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Old 12-30-2010, 01:36 AM   #21
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Home values would greatly decrease (in general), if the population decreased significantly. Some homes simply would not be needed. E.g. What has happened to Detroit on a larger scale.
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Old 12-30-2010, 03:21 AM   #22
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Originally Posted by Westernskies View Post
T-Al, how do you debunk the math?

7,000,000,000
268,581 sq miles = 26,063 people/square mile

2000 Census : NYC /Surrounding Boroughs = 26,517 people/square mile

26,517>26,063
You've left out the farms that produce NYC's food, the ranches that produce the wool they wear and the leather for their shoes, the forests that produce the wood to make the furniture they sit on and the paper the NY Times is printed on, the watershed their drinking water comes from, the mines and refineries that produce the steel to hold up the skyscrapers (without which you couldn't possibly pack so many people into such a small area), the power plants that generate their electricity or the factories that produce the manufactured products they use, and on and on and on. I don't think very much at all of what a New Yorker needs to survive is actually produced within the land area of the Five Boroughs.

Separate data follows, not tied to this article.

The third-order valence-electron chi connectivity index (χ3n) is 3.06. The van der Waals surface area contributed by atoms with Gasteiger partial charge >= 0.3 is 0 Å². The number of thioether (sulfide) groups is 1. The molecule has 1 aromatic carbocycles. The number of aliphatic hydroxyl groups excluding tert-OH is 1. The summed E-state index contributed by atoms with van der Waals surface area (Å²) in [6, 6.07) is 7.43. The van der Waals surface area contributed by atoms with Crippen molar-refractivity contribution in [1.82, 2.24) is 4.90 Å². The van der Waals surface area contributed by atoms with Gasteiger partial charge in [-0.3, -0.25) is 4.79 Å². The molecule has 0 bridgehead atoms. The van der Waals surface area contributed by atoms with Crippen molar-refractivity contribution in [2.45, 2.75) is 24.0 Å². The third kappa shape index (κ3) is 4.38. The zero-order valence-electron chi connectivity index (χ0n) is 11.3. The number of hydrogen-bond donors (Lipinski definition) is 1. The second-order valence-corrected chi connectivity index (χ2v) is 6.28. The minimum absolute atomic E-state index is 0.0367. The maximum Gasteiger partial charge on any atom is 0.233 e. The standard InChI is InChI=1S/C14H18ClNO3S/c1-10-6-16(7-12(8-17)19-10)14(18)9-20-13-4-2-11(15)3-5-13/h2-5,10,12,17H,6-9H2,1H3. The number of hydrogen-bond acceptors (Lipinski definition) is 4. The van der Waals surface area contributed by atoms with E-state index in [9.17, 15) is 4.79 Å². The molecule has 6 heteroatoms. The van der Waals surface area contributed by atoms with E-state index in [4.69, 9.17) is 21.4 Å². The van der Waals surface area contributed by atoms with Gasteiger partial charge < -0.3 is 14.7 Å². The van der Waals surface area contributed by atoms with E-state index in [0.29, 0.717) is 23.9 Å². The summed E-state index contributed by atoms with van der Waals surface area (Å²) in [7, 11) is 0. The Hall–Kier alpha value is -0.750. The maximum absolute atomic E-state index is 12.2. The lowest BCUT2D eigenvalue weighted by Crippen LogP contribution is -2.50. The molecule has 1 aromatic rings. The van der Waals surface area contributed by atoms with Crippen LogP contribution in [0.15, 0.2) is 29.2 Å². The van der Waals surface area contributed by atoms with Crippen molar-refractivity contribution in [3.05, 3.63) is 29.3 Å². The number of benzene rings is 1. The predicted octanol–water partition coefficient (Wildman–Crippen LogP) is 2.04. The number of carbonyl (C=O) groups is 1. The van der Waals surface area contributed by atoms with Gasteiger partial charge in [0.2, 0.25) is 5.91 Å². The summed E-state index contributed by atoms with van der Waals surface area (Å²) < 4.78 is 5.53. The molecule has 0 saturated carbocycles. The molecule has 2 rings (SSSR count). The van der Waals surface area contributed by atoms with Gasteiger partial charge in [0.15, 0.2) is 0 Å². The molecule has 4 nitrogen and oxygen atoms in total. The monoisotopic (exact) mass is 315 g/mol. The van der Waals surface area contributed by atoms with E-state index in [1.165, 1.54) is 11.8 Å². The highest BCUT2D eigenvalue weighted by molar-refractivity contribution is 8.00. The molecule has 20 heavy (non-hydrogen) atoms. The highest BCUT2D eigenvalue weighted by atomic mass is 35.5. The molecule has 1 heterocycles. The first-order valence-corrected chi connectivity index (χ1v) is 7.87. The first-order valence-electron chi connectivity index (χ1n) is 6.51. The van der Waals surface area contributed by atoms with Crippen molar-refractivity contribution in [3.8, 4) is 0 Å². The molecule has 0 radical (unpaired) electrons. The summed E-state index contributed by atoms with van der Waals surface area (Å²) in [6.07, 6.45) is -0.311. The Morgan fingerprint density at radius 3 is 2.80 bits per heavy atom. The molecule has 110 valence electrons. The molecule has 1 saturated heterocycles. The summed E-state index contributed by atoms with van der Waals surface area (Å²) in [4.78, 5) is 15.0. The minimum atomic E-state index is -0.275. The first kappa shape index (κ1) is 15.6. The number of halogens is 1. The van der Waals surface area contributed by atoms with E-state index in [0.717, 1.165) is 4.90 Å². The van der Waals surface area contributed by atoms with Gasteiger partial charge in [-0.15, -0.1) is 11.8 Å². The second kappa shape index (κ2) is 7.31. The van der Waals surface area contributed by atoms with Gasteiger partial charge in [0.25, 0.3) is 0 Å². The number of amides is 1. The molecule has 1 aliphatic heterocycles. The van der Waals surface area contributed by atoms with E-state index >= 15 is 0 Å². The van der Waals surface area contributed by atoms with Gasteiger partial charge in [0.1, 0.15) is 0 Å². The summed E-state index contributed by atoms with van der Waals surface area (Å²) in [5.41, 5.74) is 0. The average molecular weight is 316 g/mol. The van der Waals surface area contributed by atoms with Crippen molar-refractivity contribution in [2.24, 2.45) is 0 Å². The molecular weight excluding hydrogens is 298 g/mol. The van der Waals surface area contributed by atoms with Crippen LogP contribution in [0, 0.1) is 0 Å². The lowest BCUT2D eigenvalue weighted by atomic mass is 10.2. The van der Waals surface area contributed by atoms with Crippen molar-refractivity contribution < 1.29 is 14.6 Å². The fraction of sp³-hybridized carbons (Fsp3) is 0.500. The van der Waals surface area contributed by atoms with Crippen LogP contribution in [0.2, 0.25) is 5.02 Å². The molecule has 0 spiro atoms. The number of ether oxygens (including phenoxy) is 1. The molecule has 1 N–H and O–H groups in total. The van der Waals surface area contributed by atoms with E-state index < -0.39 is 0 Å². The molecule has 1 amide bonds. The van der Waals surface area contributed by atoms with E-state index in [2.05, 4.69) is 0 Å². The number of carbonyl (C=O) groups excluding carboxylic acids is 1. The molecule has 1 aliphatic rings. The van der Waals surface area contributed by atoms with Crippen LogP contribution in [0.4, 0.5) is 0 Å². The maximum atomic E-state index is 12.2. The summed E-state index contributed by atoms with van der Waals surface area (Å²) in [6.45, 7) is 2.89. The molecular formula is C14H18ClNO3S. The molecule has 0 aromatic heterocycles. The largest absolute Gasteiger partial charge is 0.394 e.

This is all in the second link from T-Al's post, but I'll cut to the chase:
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Using present technology, how much land would it take so that everyone on Earth could live like an American? Let's see... 24 acres, times 6*10^9, divided by 640 to get the area in square miles... 225 million square miles. What's the surface area of the Earth? 197,000,000 square miles. And only 57, 268,900 square miles of that is land at all, much less arable land.
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Old 12-30-2010, 03:34 AM   #23
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.

What I am really curious is how they arrange for fresh water supply, sewage, and garbage collection in Hong Kong, or any densely populated places like that. That urban engineering feat is truly amazing.
The efficiency of the garbage collection, sewage and water supply here in HK is impressive, although I suspect the dense population actually helps by reducing the distances the garbage, sewage and water has to be transported. Like a lot of other places, the local landfills are rapidly running out of capacity and the debate over whether to open new landfills or build inconerators is pretty intense - everyone agrees that we need a solution soon, but every possible solution is going to be close to a residential area which the local residents (understandably) object to. Since the elected politicans are demanding that the government (i) address the issue and (ii) "listen to the people", I'm just hoping that we don't end up like Naples
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Old 12-30-2010, 05:11 AM   #24